We hitherto consider the Government itself as simply a conservative power, taking charge of the wealth entrusted to it. But a Government may be far other than a conservative power. It may be on the one hand constructive, on the other destructive.
If a constructive, or improving power, using all the wealth entrusted to it to the best advantage, the nation is enriched in root and branch at once, and the Government is enabled for every order presented, to return a quantity of wealth greater than the order was written for, according to the fructification obtained in the interim.
This ability may be either concealed, in which case the currency does not completely represent the wealth of the country, or it may be manifested by the continual payment of the excess of value on each order, in which case there is (irrespectively; observe, of collateral results afterwards to be examined) a perpetual rise in the worth of the currency, that is to say, a fall in the price of all articles represented by it.
The Cause Of Inflation
But if the Government be destructive, or a consuming power, it becomes unable to return the value received on the presentation of the order.
This inability may either (A), be concealed by meeting demands to the full, until it issue in bankruptcy, or in some form of national debt; — or (B), it may be concealed during oscillator movements between destructiveness and productiveness, which result on the whole in stability; — or (C), it may be manifested by the consistent return of less than value received on each presented order, in which case there is a consistent fall in the worth of the currency, or rise in the price of the things represented by it.
Now, if for this conception of a central Government, we substitute that of another body of persons occupied in industrial pursuits, of whom each adds in his private capacity to the common store: so that the store itself, instead of remaining a public property of ascertainable quantity, for the guardianship of which a body of public men are responsible, becomes disseminated private property, each man giving in exchange for any article received from another, a general order for its equivalent in whatever other article the claimant may desire (such general order being payable by any member of the society in whose possession the demanded article may be found), we at once obtain an approximation to the actual condition of a civilized mercantile community from which approximation we might easily proceed into still completer analysis. I purpose, however, to arrive at every result by the gradual expansion of the simpler conception; but I wish the reader to observe, in the meantime, that both the social conditions thus supposed (and I will by anticipation say also all possible social conditions) agree in two great point; namely, in the primal importance of the supposed national store or stock, and in its destructibility or improvability by the holders of it.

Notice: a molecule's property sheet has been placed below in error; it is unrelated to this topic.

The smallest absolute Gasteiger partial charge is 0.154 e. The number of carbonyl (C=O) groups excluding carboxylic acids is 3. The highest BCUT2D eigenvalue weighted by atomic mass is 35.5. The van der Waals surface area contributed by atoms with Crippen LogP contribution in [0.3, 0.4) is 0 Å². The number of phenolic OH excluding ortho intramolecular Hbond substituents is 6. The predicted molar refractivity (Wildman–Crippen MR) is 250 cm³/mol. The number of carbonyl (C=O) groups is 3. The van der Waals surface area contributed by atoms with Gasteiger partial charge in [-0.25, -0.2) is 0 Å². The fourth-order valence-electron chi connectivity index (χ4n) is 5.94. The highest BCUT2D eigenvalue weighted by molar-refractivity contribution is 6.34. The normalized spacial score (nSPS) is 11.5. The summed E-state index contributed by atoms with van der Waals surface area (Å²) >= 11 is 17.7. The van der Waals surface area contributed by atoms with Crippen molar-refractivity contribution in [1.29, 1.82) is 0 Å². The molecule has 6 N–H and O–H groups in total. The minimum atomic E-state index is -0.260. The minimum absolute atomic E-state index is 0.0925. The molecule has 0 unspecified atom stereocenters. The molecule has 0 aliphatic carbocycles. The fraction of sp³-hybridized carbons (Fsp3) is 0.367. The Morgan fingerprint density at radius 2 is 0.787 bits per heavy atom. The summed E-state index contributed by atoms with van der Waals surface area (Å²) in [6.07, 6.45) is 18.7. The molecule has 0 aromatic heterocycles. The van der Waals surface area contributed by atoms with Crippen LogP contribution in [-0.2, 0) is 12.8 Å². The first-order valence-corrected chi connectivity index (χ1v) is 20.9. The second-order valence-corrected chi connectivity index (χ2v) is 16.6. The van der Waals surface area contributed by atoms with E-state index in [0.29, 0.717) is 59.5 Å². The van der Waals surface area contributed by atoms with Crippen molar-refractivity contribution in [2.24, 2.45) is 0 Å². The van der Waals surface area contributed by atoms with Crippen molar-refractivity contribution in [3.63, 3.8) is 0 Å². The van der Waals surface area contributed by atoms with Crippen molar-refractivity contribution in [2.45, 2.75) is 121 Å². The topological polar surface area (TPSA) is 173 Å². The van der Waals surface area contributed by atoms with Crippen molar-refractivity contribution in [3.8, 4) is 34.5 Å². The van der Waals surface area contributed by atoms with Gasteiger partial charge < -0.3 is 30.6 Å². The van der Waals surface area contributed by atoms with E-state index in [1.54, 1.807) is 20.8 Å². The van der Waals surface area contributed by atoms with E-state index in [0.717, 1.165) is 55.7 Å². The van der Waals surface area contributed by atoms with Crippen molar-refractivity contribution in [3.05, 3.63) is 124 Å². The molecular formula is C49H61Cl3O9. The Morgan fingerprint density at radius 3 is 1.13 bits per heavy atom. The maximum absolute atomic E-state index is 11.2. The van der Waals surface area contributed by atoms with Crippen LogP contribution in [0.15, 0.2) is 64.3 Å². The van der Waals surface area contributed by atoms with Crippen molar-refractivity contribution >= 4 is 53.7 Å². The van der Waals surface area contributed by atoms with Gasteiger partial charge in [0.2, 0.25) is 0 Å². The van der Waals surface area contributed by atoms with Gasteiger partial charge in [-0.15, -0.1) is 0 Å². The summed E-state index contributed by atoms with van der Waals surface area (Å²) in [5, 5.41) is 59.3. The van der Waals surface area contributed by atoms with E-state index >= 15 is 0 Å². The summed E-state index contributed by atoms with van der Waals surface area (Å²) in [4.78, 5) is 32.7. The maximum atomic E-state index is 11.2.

I. Observe that in both conditions, that of central Government-holding, and diffused private-holding, the quantity of stock is of the same national moment. In the one case, indeed, its amount may be known by examination of the persons to whom it is confided; in, the other it cannot be known but by exposing the private affairs of every individual. But, known or unknown, its significance is the same under each condition. The riches of the nation consist in the abundance, and their wealth depends on the nature of this store.
II. In the second place, both conditions (and all other possible ones) agree in the destructibility or improvability of the store by its holders. Whether in private hands, or under Government charge, the national store may be daily consumed, or daily enlarged, by its possessors; and while the currency remains apparently unaltered, the property it represents may diminish or increase.
The first question, then, which we have to put under our simple conception of central Government, namely, "What store has it?" is one of equal importance, whatever may be the constitution of the State; while the second question — namely, "Who are the holders of the store?" — involves the discussion of the constitution of the State itself.
The first inquiry resolves itself into three heads:
The second inquiry, into two:
We will examine the range of the first three questions in the present paper; of the two following, in the sequel.
What is the nature of the store? Has the nation hitherto worked for and gathered the right thing or the wrong? On that issue rest the possibilities of its life.